Yeah I know, it's been awhile.

The title should suffice. After a very long hiatus I'm fairly ready to jump back in and write something. I will start this tirade by sharing a bit of personal information. We bought a townhouse six months ago mostly motivated by the recently enacted First Time Homebuyers Tax Credit Horse Pucky. We knew that we could afford to be buying instead of renting if we had that sweet, sweet cash to pay off a couple of other debts that have been eating our income since the dawn of time. What eased our apprehensions were the stories of others we knew who did the same thing and got their fat-daddy checks in the mail within weeks.

I think it's obvious where this story is heading. Long story short (which I will promptly make long, again): we haven't seen hide nor hair of that coveted, life-saving, and, more importantly, promised money. Now, I'm not a sniveller, a whimperer nor a whiner (I am a recovering murmurer, but that's different), but I am, as they say, a little put out. I haven't taken this lying down, though, before you read this and think, "Get off your keister and go get those benjamins!" and have spent hours upon hours on the phone with the government and minutes upon minutes talking to an actual person (all whom live up to the stereotype of a government worker). But, oh, how we packed those minutes clear to the rafters with the most mind-bogglingly idiotic conversations. Seriously. I have a facial tic, now.

And here is where we see the purpose of this prose. The last call I made bore this precious little nugget. At the end of the conversation, which (pardon my inelegance) could be considered pillow talk for how taken advantage of I felt, the young lady on the other end of a very long and impersonal line told me that I could take my case to the Tax Advocates. Now my gut assumption was that this was a not-for-profit or small-fee organization that offered help to the average tax payer in the event that the government was acting governmenty (yes, I made it up, that's what I've been doing in my long absence, making up words). But to my astonishment, the Tax Advocates are a government institution set up by Congress to help tax payers deal with the IRS. Ok, maybe the absurdity is a little vague at the moment, but let me put it this way.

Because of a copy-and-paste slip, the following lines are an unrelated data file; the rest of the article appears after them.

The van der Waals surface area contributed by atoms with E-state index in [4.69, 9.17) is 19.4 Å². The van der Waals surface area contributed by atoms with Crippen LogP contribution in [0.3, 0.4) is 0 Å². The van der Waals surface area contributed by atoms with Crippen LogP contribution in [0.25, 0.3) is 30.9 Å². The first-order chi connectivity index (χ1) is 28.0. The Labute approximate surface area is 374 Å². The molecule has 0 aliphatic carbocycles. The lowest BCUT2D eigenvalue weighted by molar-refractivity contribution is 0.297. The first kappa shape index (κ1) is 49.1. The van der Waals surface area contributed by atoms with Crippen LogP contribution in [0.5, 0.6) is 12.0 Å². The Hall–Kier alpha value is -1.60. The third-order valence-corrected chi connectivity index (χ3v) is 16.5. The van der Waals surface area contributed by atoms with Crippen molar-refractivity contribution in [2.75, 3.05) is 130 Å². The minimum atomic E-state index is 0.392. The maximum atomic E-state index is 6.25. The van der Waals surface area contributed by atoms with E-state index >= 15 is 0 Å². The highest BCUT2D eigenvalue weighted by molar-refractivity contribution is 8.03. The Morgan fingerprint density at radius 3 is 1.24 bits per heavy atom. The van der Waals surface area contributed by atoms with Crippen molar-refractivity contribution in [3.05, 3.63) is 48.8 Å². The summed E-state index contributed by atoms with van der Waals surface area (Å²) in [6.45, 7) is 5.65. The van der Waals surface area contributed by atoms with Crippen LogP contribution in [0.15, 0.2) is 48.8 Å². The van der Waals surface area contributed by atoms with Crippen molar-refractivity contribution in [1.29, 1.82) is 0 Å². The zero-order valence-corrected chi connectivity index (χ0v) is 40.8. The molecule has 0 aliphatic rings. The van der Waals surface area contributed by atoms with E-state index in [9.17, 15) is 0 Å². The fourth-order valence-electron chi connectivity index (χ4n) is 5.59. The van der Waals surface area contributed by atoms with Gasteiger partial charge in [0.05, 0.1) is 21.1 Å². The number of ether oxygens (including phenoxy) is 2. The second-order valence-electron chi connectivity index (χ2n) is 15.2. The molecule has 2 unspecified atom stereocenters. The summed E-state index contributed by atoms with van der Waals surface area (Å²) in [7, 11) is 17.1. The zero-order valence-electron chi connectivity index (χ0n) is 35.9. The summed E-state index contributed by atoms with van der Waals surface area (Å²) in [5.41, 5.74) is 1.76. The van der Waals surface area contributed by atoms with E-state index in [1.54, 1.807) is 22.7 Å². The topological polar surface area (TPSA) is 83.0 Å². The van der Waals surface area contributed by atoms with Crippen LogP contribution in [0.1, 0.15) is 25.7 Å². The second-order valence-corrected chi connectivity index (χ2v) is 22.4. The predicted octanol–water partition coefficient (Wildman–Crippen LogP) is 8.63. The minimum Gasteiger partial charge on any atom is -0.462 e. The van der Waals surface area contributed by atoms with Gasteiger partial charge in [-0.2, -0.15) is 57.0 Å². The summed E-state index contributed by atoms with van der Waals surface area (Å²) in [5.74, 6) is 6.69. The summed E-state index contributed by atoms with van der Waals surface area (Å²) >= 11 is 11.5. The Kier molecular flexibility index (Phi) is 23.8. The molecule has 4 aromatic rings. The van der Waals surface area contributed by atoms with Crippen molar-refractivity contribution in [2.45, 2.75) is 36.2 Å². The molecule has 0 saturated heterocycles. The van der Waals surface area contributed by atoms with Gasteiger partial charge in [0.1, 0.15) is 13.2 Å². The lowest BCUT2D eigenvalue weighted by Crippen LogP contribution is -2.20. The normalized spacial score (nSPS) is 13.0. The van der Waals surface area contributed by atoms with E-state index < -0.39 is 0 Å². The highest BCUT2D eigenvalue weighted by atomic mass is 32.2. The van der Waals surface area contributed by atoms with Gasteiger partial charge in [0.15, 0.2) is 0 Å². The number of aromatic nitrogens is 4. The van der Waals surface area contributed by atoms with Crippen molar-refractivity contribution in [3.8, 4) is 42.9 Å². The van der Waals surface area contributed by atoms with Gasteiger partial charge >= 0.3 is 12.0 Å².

Imagine, for a moment, that you have a decent sized home sitting a mile from the road. It's quiet, it's peaceful, it's serene and it has that long tree lined driveway that film companies rent from people and put in movies. One day, in all of your majestic genius, you decide you're going to start parking your car at the end of the driveway, closer to the road. After all, you think, the pretty little leaves keep getting stuck on the windshield of your ego... er, car. It takes exactly one hike up that looooong driveway for you to decide that it's just not prudent for someone important like you to spend all that time and energy just going from your car to your house. Now that trip would cause any normal person to slap his or her forehead and exclaim, "Goodness! What could have I been thinking? I'll have to find a way to deal with the leaves." But not you, no siree. "Common sense," you say, "is for the commoner. And I am above such simple thinking." You, in a not-so-rare show of superhuman reasoning, decide to buy another ego... er, car to get from your house to your other vehicle. This is not so different from what's happening with this Tax Advocates business. To put it another way, in case you've seen the movie Office Space think of Tom Smykowski (the "Jump to Conclusions Mat" guy)... it's that ridiculous.

So there's my latest frustration. I hope this didn't paint me, in the general opinion, as a pessimist because it's not as dire as it sounds. We're surviving and we're happy. We're making sacrifices and that's what it takes. At least, when all is said and done, I can look anyone in the eye and say, "I have people skills!" (If that's not funny to you then you need to watch the movie... then go back and read the last sentence again.)

"He made a million dollars!"

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